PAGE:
Precision drilling with OFC

New materials, component designs, and quality requirements continually drive changes in laser drilling systems

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New materials, component designs, and quality requirements continually drive changes in laser drilling systems

Use of thermal barrier coatings (TBCs) on hot section aircraft engine components has increased dramatically over the past few years. TBCs consist of a metal oxide or combinations of metal oxides engineered to restrict the rate of heat transfer from the hot (more than 1500° C) gas or flame to the metallic components of the aircraft engine. In doing so, the coating allows the operating temperature of the engine to be increased, resulting in greater fuel efficiency and/or lower emissions.

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Figure 1. A new means of focus control is required for thermal barrier (ceramic) coated turbine engine components.
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While coatings help protect the metal, the ceramic enhanced components still require a shield of cooling air over the surface to protect the component from the effects of the high-temperature gas. Protection of the surface, critical to the components' integrity, relies on accurate positioning of the laser-drilled holes as well as consistent air flow through the holes.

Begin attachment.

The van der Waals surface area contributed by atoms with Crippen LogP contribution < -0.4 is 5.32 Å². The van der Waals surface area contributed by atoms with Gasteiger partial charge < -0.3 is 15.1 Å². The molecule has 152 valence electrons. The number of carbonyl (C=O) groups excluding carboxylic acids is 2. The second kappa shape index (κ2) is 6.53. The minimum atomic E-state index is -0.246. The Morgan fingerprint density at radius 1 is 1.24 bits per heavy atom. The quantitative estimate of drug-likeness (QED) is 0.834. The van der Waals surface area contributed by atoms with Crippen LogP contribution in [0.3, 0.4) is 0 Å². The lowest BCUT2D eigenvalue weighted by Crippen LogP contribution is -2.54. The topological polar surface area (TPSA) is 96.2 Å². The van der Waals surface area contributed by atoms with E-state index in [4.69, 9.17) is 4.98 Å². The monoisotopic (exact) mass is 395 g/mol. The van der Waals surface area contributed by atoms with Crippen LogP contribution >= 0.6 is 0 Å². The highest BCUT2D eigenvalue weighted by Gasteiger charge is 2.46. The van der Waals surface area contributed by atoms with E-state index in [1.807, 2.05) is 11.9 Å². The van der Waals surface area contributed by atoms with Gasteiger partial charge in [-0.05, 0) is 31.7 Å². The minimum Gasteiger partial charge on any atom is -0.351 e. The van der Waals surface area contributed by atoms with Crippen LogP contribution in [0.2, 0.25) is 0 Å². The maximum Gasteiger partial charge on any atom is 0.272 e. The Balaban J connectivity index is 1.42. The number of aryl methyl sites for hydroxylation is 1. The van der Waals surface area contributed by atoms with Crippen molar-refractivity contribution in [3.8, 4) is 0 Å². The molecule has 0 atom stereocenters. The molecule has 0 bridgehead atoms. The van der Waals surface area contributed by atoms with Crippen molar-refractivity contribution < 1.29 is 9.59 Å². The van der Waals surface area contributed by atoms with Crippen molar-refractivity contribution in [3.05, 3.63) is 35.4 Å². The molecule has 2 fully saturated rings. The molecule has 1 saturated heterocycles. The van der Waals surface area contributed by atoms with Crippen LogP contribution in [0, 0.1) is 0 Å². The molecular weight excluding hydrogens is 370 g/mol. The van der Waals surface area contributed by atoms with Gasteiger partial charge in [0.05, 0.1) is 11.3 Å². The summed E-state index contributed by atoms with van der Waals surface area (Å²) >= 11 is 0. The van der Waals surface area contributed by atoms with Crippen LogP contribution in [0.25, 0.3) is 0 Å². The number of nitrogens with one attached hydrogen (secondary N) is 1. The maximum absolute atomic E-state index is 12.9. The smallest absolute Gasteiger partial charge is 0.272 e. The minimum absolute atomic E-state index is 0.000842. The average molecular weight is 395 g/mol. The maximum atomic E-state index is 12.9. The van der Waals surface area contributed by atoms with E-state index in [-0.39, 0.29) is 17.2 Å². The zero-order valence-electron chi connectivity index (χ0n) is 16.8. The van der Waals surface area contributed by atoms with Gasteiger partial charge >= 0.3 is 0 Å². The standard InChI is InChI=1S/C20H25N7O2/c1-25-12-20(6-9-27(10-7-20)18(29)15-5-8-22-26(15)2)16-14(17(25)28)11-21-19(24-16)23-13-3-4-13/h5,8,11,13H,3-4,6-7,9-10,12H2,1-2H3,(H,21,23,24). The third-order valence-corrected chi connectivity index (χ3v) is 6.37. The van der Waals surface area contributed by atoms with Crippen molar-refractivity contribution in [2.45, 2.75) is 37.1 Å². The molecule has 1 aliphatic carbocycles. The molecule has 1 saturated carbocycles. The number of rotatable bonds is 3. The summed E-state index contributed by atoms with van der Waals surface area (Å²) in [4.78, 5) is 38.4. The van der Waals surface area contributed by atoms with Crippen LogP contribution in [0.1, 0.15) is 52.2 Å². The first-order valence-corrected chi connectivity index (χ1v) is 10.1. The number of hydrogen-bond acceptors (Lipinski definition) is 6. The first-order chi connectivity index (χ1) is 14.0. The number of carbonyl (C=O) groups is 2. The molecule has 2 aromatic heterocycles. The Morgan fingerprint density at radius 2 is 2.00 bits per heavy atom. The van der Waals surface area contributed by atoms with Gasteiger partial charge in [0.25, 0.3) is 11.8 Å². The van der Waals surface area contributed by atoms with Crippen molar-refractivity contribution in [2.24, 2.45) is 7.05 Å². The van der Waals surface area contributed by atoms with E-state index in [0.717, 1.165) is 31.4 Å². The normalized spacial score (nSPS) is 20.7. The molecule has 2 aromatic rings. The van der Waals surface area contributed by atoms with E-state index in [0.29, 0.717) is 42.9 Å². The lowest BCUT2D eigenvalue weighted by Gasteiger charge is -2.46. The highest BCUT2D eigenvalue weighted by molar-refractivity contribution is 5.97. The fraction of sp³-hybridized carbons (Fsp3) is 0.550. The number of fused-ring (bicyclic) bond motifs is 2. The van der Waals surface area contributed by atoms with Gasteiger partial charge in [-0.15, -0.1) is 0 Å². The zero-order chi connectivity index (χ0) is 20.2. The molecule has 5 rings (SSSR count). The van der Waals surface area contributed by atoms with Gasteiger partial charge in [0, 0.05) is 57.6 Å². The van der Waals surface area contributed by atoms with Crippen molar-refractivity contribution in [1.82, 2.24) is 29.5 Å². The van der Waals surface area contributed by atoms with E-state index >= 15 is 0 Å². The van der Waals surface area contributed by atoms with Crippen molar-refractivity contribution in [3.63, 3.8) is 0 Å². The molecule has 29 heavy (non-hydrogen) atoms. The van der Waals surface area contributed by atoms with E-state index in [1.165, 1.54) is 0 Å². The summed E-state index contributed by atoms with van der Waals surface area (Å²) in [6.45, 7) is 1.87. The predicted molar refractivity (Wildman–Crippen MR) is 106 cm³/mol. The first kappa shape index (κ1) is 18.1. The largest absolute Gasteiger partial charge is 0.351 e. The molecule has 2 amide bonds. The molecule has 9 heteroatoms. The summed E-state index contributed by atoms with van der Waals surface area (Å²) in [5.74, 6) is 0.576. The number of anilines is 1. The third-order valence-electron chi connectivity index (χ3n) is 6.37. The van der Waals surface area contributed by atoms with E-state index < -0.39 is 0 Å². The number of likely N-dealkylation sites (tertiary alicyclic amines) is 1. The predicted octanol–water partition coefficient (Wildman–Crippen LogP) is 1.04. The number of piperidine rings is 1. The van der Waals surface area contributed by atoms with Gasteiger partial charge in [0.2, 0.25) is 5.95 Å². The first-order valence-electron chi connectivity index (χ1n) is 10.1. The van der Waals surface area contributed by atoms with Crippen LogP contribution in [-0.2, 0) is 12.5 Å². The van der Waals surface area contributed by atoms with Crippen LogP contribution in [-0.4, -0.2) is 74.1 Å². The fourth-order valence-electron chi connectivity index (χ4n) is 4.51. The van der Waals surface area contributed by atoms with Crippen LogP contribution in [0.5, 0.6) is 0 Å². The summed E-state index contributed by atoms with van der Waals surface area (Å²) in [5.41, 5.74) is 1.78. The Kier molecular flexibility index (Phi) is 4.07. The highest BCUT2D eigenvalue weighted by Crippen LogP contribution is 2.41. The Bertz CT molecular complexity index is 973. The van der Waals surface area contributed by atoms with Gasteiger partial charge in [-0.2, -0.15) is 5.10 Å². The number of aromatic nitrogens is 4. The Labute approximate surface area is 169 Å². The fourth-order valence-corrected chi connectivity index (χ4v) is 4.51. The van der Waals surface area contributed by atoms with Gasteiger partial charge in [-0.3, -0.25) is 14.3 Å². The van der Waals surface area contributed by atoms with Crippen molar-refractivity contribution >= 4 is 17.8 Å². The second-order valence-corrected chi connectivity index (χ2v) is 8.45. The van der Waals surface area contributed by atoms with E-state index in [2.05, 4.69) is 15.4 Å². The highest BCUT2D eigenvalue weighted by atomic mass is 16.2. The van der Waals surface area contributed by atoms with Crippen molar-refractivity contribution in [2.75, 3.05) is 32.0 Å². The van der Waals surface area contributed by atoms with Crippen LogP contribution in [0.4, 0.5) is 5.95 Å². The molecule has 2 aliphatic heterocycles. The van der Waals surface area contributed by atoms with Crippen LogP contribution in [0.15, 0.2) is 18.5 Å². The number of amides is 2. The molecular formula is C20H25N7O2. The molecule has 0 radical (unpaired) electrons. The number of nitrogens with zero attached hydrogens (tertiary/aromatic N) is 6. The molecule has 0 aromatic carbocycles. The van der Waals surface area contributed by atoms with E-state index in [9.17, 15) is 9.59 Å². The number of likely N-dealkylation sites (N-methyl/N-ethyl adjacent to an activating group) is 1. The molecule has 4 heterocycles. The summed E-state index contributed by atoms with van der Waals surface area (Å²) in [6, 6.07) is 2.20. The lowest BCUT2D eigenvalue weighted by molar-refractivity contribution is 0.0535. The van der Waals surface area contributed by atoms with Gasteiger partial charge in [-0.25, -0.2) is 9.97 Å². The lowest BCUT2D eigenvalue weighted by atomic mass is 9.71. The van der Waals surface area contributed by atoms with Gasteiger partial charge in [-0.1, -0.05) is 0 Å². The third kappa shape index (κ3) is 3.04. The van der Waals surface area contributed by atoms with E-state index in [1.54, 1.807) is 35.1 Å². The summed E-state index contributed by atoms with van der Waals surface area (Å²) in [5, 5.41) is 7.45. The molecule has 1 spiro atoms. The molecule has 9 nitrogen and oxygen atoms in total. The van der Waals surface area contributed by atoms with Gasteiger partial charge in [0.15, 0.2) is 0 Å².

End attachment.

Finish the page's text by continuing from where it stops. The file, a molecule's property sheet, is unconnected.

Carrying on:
The capacitance method of focus control that has been historically used relies on the workpiece being conductive. Unfortunately, capacitive focus control is unable to provide the necessary control in these coated materials and processing engineers required a new method.

Work piece sensing requirements

Several methods for sensing the location of the workpiece were evaluated in light of certain needs:

  • Application to both ceramic coated and uncoated metals.
  • Speed — must be comparable to or faster than that of the capacitance method.
  • Localized sensing to improve the accuracy with which the surface is measured at the drilling location. This is one means of increasing the consistency of airflow through the laser-drilled holes.